With it currently being British summertime, when temperatures soar employers are under increased pressure to ensure the safety of their workers.
By working in high temperatures, employers may notice staff have a lack of concentration, there is an increased risk of accident, reduced productivity and an increase in “sunbathing sickies”.
Although there is no maximum working temperature set by the Health and Safety Executive, to minimise the negative side effects employers can take a number of precautions.
For employees working predominately indoors, employers could consider the following:
- Access to cool water.
- Adequate ventilation.
- An increased number of rest breaks.
- A relaxation of formal dress codes.
- Boost morale by providing low cost treats, such as ice creams.
For employees working outdoors, employers should also consider the direct exposure to sunlight. Precautions can be taken including:
- Modification of the working routine to avoid heavy physical work being undertaken during the most intense hours of sunlight.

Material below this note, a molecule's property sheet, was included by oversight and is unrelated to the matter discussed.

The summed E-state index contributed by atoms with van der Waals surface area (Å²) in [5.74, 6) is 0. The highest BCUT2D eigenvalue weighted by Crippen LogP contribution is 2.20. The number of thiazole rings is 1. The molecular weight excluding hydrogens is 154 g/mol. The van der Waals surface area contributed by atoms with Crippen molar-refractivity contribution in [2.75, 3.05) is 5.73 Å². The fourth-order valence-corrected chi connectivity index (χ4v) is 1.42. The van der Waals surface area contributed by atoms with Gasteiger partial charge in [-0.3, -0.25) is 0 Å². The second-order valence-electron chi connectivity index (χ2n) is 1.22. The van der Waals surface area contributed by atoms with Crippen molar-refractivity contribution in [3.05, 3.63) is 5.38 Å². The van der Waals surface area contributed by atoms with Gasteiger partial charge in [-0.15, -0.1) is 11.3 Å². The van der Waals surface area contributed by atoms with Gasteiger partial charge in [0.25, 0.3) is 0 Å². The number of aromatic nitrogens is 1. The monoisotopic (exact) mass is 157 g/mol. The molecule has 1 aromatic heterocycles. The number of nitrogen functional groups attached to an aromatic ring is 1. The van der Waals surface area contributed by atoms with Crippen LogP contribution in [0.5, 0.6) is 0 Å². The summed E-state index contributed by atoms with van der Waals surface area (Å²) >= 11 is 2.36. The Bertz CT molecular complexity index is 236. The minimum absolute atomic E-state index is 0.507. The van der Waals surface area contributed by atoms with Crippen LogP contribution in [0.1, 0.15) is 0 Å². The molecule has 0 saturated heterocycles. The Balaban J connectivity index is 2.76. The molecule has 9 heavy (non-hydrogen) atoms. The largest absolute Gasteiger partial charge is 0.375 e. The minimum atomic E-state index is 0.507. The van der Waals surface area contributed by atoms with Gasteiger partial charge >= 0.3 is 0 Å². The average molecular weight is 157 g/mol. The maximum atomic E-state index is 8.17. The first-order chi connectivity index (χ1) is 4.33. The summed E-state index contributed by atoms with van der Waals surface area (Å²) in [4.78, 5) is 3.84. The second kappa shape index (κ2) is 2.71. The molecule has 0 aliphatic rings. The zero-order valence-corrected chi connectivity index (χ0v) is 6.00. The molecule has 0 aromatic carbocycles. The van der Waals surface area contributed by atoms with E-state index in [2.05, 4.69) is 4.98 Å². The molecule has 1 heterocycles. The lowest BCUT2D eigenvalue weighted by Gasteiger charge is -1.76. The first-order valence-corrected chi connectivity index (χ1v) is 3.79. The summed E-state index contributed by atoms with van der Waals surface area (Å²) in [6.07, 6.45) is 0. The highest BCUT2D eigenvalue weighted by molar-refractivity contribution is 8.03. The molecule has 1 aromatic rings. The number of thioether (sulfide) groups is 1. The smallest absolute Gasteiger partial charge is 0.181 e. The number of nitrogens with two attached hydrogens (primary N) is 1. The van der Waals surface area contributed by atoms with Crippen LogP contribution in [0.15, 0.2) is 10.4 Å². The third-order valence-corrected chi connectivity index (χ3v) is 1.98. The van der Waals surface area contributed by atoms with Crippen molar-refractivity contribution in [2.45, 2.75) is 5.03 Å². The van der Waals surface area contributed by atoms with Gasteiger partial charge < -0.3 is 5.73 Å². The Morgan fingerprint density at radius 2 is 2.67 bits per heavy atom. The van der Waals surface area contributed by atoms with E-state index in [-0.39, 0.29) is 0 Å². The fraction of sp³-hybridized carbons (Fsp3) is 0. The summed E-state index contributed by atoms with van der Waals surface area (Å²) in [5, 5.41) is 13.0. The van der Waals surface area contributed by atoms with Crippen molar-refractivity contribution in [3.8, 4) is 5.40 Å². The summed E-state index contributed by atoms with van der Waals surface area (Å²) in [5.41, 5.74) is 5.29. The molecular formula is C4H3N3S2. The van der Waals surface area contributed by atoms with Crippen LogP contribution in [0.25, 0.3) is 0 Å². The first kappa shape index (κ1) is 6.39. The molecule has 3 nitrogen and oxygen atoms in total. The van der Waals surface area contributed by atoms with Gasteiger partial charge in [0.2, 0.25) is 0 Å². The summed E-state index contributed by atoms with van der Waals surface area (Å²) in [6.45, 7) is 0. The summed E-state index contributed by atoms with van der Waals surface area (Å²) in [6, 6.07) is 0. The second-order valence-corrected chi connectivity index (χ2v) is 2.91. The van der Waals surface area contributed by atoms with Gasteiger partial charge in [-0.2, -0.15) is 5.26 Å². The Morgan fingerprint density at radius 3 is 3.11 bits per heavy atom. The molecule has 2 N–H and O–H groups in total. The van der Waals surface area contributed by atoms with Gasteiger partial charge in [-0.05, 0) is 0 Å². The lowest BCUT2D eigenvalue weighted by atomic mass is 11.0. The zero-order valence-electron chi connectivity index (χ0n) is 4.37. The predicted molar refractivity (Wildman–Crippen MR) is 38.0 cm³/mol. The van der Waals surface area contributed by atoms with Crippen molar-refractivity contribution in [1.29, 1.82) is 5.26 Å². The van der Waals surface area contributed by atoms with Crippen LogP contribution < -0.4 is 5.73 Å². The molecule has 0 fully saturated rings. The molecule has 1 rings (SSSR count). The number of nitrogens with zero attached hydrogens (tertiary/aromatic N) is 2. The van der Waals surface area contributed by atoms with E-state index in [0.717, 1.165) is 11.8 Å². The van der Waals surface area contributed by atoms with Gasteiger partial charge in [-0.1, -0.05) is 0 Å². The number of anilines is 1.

- Allowing an increased number of breaks in the shade.
- Workers should be encouraged to prevent exposure to the sun by wearing long sleeves and trousers and/or loose clothing.
- Wearing hats with wide brims or flaps to protect exposure to the neck and ears.
- Encouraging workers to use suncream of a high factor.
Ultimately, by keeping staff cool, motivated and engaged, employers can capitalise on the feel good factor and reduce the impact on absence and productivity.
For further information please contact Hannah Dahill, Associate Director, on 01267 493130 or email@example.com.